Excerpt from: Love and Courage

By day two, Saturday, the cabin fiasco had been settled, and Hugo and Elizabeth were pleased to settle into their quarters. They shared a crowded, four-bunk cabin with a Mrs. Newman and her eight-year-old daughter, who were on their way to see family in Finland. Saturday was a beautiful, clear day at sea, but that evening, a thick fog rolled in, engulfing the ship. Around midnight, Hugo was jarred from his sleep by a jolt, as though the boat had struck a rock. The engines stopped turning. Curious to know more details of their situation, Hugo dressed and started upstairs to the deck but was stopped by the steward. The steward informed Hugo that the heavy fog had caused the captain to idle the engines. Hugo returned to the cabin and relayed the developments to his wife and bunkmates, knowing full well that the ship was too still even to be idling in open waters. For an hour, the ship remained quiet and motionless in the water, but as high tide came in, it was released from the grip of the rocks under its hull, and the engines restarted. Sometime around 4 a.m., the listing ship struck a larger cluster of rocks, ripping holes into the steel sides, and the SS Kristianiafjord very slowly began to sink.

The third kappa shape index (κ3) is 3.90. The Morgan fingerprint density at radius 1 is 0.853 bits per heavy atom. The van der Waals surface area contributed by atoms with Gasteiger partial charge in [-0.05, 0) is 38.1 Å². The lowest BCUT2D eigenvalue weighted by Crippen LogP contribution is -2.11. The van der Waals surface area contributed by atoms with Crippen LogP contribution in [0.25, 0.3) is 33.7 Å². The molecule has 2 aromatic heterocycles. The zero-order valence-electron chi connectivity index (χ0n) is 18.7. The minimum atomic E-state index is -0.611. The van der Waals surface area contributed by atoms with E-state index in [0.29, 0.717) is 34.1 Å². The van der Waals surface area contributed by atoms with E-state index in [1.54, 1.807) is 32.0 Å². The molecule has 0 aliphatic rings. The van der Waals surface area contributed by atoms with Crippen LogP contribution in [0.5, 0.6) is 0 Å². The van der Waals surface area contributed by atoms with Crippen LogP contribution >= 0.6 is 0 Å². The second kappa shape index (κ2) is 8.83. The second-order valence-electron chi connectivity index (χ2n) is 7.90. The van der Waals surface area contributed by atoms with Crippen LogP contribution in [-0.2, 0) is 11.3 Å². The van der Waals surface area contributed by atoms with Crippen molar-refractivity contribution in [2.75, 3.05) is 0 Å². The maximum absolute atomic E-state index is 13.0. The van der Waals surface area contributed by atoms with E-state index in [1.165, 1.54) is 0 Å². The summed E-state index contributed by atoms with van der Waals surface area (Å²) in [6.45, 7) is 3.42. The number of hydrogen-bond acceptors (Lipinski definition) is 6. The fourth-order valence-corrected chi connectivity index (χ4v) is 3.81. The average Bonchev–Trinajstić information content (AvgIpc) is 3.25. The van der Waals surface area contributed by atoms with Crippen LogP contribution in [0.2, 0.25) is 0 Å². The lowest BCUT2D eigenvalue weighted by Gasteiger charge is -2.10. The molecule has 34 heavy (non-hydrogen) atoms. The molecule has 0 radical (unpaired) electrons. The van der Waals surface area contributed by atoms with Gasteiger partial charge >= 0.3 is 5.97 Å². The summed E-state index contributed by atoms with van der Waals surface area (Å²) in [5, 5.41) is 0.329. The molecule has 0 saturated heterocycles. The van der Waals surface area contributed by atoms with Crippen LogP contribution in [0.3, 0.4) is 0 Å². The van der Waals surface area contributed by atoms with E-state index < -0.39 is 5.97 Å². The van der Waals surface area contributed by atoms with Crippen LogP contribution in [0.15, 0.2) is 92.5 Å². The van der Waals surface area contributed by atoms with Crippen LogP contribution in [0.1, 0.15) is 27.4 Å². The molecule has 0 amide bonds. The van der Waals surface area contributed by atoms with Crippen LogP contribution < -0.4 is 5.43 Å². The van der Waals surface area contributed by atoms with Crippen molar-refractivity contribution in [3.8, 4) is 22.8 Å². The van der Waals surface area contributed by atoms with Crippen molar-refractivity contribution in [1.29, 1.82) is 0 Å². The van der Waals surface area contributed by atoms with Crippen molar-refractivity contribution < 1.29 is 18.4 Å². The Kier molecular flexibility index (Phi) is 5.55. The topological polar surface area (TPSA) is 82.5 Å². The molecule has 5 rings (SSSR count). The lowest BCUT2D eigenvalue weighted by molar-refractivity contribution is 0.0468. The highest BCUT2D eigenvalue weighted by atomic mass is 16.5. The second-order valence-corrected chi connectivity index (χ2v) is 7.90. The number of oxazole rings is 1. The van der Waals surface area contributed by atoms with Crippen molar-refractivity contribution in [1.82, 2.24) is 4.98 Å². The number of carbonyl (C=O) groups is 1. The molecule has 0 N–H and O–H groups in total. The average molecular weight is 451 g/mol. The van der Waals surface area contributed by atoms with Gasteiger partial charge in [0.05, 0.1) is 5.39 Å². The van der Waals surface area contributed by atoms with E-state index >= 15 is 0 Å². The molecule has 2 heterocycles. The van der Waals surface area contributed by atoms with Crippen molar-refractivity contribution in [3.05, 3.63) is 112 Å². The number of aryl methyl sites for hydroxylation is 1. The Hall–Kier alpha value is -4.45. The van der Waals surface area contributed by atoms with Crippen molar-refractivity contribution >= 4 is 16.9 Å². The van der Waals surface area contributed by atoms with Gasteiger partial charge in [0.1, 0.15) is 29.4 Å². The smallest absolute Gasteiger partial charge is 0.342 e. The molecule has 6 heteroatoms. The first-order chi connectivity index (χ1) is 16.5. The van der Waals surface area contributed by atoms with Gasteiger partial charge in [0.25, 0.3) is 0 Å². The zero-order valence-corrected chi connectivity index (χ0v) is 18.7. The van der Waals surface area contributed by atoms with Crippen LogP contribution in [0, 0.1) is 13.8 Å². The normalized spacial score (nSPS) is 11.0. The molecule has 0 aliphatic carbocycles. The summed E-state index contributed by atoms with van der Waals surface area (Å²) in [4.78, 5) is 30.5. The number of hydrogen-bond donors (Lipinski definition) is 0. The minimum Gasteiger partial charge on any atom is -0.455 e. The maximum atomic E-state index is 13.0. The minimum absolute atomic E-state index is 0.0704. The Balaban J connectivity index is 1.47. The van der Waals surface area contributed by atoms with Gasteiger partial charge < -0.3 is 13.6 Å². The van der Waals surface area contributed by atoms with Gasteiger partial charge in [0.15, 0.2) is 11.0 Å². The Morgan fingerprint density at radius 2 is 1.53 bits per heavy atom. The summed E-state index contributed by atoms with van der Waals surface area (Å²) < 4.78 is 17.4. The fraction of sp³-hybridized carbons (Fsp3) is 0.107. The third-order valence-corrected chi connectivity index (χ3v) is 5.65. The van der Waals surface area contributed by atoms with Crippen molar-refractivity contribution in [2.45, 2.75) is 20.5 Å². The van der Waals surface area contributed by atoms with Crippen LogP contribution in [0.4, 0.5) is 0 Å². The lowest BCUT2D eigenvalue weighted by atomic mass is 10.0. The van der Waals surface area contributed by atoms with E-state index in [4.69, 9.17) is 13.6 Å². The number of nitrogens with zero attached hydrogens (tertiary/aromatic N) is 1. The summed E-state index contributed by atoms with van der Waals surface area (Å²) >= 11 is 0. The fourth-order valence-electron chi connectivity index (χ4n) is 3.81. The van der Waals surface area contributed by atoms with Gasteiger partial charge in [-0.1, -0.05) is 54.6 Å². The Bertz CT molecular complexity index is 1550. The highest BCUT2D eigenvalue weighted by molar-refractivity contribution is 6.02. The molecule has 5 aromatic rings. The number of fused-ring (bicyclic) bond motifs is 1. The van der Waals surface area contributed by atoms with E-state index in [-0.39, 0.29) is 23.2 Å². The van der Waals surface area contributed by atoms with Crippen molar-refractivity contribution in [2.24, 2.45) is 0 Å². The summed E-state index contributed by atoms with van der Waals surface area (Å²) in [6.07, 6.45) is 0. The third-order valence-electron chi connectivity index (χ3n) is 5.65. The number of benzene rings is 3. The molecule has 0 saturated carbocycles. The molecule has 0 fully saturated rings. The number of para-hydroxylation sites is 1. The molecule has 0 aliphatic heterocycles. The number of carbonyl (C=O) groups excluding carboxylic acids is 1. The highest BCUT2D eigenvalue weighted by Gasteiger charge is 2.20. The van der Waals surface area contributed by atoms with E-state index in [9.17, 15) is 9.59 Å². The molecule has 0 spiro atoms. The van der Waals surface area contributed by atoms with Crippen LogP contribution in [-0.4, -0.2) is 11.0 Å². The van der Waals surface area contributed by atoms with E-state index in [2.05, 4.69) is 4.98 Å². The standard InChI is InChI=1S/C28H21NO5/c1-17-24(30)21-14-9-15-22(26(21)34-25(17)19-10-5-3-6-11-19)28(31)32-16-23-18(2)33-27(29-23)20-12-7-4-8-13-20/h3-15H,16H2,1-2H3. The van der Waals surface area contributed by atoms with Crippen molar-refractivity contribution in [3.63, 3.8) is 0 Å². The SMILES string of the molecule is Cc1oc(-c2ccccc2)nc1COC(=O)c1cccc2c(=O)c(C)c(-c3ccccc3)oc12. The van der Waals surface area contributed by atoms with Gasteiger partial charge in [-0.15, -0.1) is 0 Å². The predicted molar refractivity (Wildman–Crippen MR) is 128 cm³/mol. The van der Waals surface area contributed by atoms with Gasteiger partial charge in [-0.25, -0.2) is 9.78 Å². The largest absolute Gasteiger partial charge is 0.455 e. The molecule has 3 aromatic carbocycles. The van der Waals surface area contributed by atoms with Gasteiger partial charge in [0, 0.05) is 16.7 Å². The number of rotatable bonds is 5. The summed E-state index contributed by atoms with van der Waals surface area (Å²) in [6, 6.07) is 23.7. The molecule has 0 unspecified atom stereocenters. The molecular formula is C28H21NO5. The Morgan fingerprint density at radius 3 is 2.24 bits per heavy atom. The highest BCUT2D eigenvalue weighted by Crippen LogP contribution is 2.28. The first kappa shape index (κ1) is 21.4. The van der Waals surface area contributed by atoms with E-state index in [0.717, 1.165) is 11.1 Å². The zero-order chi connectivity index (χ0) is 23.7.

Passengers, still in their nightclothes, swarmed the upper decks, anxious to board the emergency life boats. Initially, to test the viability of the boats, two lifeboats were lowered to the water with only two crew members inside. Once assured, the diligent crew began to load twenty-five to thirty passengers per boat as they emptied the ship. Once eight to ten boats had been loaded and lowered to the water, a crew member decided it was time to fill the two empty boats that were now bobbing beside the ship. He used a thick rope to fashion a sling as a seat and asked for volunteers to be lowered to the floating rescue boat. When no one volunteered for the daunting task of being the first down, the sailor grabbed Elizabeth by the arm and demanded she go. Elizabeth, absolutely terrified, pulled back her arm and launched a punch right into the crewman’s face! Her fist landed with such force that he fell backward onto the deck! As Hugo would later recall again and again while regaling his family with the story, “That skinny little thing knocked that sailor to the deck!”